We see lizards scurrying around on sidewalks, buildings and just about everywhere, but have you ever stopped to wonder exactly what type of lizard they are? The two most common lizards to Florida are the green anole and the brown anole. However, do not be fooled by their similar names because these critters have their differences.

The green anole, also known as the Carolina anole, is the only anole species native to Florida. They are small lizards usually ranging from six to eight inches long – about half of which is comprised by its tail. It is also mainly an arboreal species, meaning they are primarily found living in trees or branches of trees.

The green anole's colors range from the brightest of greens to the darkest of browns, the latter of which typically indicates distress. Their diets consist mainly of small insects such as crickets and grasshoppers, but they have also been known to consume grasses as well.

brownanole

While native to Cuba and the Bahamas, the brown anole has found its way to Florida in rather larger numbers. The brown anole is a small, semi-arboreal lizard, meaning it lives some of its life both in trees and on the ground. Its colors most commonly range from light gray to brown to almost black with irregular patches, spots or patterns. A very distinguishable feature of this lizard is its expandable dewlap: the flap of skin that hangs beneath the lower jaw or neck, which can be yellow to red-orange in color and is used in mating and territorial displays. Its diet is similar to that of the green anole, feeding mainly on small insects such as grasshoppers and crickets, but the brown anole is also known to eat other lizards such as the green anole.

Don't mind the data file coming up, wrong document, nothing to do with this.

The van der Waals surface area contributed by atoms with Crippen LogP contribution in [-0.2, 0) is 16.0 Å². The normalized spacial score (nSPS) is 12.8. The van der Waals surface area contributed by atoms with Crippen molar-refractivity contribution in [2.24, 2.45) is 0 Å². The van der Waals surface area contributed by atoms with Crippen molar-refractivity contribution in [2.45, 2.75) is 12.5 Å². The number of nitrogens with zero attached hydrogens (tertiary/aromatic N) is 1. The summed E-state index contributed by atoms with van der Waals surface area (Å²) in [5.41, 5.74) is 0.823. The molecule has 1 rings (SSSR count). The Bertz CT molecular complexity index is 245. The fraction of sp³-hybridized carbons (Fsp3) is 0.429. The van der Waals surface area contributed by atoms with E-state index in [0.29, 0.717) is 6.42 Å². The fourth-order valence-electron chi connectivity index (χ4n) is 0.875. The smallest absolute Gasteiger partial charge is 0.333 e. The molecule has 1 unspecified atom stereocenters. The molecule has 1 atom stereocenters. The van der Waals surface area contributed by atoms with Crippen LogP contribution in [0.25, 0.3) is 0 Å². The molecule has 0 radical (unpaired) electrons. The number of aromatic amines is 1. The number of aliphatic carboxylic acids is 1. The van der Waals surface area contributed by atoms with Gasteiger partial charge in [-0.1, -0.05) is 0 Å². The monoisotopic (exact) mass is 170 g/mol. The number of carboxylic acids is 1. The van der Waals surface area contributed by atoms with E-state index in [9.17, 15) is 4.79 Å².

Both lizards exhibit autonomy, or self-amputation, whereby they can sever their tail to avoid predation. The detached tail can continue to move and distract its predator. The tail can grow back to an extent.


Bookmark and Share

Orlando Science Center • 777 E. Princeton Street • Orlando, Florida 32803 • Phone: 407.514.2000 • Toll Free: 888.OSC.4FUN • Email: [email protected]
  Supported by the City of Orlando, Orange County, and United Arts of Central Florida with funds from the United Arts campaign and the State of Florida,
Department of State, Division of Cultural Affairs and the Florida Arts Council, and the National Endowment for the Arts. Privacy Policy